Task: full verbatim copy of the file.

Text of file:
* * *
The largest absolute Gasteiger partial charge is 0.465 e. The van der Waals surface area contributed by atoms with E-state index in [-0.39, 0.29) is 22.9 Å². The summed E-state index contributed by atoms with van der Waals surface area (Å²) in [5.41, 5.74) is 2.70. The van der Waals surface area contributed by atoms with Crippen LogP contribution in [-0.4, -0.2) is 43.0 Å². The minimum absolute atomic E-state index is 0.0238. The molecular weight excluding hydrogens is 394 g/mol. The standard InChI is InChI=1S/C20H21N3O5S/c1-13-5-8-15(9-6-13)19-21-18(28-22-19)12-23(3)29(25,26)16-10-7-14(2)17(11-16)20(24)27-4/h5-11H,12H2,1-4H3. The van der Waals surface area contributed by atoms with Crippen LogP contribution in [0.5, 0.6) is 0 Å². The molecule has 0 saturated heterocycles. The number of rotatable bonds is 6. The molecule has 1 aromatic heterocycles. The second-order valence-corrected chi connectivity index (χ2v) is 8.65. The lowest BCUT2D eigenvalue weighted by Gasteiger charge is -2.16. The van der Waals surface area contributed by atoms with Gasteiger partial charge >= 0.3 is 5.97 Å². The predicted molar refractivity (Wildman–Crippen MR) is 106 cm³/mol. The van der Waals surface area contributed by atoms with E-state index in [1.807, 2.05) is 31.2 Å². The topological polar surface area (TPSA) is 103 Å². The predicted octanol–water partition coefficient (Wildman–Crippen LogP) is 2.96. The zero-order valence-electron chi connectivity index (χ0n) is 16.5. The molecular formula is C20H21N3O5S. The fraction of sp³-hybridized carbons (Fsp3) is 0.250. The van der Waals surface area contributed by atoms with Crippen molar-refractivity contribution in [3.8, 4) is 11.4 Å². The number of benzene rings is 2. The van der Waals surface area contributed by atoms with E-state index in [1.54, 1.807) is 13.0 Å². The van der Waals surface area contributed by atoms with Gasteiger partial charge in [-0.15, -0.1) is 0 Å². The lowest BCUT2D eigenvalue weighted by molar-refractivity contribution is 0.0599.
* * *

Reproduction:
The largest absolute Gasteiger partial charge is 0.465 e. The van der Waals surface area contributed by atoms with E-state index in [-0.39, 0.29) is 22.9 Å². The summed E-state index contributed by atoms with van der Waals surface area (Å²) in [5.41, 5.74) is 2.70. The van der Waals surface area contributed by atoms with Crippen LogP contribution in [-0.4, -0.2) is 43.0 Å². The minimum absolute atomic E-state index is 0.0238. The molecular weight excluding hydrogens is 394 g/mol. The standard InChI is InChI=1S/C20H21N3O5S/c1-13-5-8-15(9-6-13)19-21-18(28-22-19)12-23(3)29(25,26)16-10-7-14(2)17(11-16)20(24)27-4/h5-11H,12H2,1-4H3. The van der Waals surface area contributed by atoms with Crippen LogP contribution in [0.5, 0.6) is 0 Å². The molecule has 0 saturated heterocycles. The number of rotatable bonds is 6. The molecule has 1 aromatic heterocycles. The second-order valence-corrected chi connectivity index (χ2v) is 8.65. The lowest BCUT2D eigenvalue weighted by Gasteiger charge is -2.16. The van der Waals surface area contributed by atoms with Gasteiger partial charge >= 0.3 is 5.97 Å². The predicted molar refractivity (Wildman–Crippen MR) is 106 cm³/mol. The van der Waals surface area contributed by atoms with E-state index in [1.807, 2.05) is 31.2 Å². The topological polar surface area (TPSA) is 103 Å². The predicted octanol–water partition coefficient (Wildman–Crippen LogP) is 2.96. The zero-order valence-electron chi connectivity index (χ0n) is 16.5. The molecular formula is C20H21N3O5S. The fraction of sp³-hybridized carbons (Fsp3) is 0.250. The van der Waals surface area contributed by atoms with Crippen molar-refractivity contribution in [3.8, 4) is 11.4 Å². The number of benzene rings is 2. The van der Waals surface area contributed by atoms with E-state index in [1.54, 1.807) is 13.0 Å². The van der Waals surface area contributed by atoms with Gasteiger partial charge in [-0.15, -0.1) is 0 Å². The lowest BCUT2D eigenvalue weighted by molar-refractivity contribution is 0.0599.